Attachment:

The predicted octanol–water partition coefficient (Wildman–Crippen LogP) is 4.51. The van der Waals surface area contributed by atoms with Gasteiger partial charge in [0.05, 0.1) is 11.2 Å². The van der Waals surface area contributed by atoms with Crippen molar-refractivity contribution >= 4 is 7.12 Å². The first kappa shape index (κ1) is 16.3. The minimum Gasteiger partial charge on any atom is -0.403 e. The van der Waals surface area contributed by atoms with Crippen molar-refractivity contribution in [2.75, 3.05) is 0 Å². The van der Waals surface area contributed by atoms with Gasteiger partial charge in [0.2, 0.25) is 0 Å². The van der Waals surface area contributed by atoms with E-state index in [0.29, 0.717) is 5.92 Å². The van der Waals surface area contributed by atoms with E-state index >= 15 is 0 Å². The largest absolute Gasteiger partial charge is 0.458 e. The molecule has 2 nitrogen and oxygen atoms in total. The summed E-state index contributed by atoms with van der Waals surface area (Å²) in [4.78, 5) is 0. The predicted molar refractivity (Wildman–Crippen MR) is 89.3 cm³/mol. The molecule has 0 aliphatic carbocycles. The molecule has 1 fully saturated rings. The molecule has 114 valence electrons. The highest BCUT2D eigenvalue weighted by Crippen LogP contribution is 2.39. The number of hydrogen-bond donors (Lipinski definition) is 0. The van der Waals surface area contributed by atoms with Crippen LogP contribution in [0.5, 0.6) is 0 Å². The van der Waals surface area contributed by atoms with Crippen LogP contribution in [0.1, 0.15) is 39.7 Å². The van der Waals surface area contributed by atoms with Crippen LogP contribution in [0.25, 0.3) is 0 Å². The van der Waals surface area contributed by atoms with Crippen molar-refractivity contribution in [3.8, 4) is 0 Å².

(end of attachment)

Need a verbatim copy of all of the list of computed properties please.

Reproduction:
The predicted octanol–water partition coefficient (Wildman–Crippen LogP) is 4.51. The van der Waals surface area contributed by atoms with Gasteiger partial charge in [0.05, 0.1) is 11.2 Å². The van der Waals surface area contributed by atoms with Crippen molar-refractivity contribution >= 4 is 7.12 Å². The first kappa shape index (κ1) is 16.3. The minimum Gasteiger partial charge on any atom is -0.403 e. The van der Waals surface area contributed by atoms with Crippen molar-refractivity contribution in [2.75, 3.05) is 0 Å². The van der Waals surface area contributed by atoms with Gasteiger partial charge in [0.2, 0.25) is 0 Å². The van der Waals surface area contributed by atoms with E-state index in [0.29, 0.717) is 5.92 Å². The van der Waals surface area contributed by atoms with E-state index >= 15 is 0 Å². The largest absolute Gasteiger partial charge is 0.458 e. The molecule has 2 nitrogen and oxygen atoms in total. The summed E-state index contributed by atoms with van der Waals surface area (Å²) in [4.78, 5) is 0. The predicted molar refractivity (Wildman–Crippen MR) is 89.3 cm³/mol. The molecule has 0 aliphatic carbocycles. The molecule has 1 fully saturated rings. The molecule has 114 valence electrons. The highest BCUT2D eigenvalue weighted by Crippen LogP contribution is 2.39. The number of hydrogen-bond donors (Lipinski definition) is 0. The van der Waals surface area contributed by atoms with Crippen LogP contribution in [0.5, 0.6) is 0 Å². The van der Waals surface area contributed by atoms with Crippen LogP contribution in [0.1, 0.15) is 39.7 Å². The van der Waals surface area contributed by atoms with Crippen LogP contribution in [0.25, 0.3) is 0 Å². The van der Waals surface area contributed by atoms with Crippen molar-refractivity contribution in [3.8, 4) is 0 Å².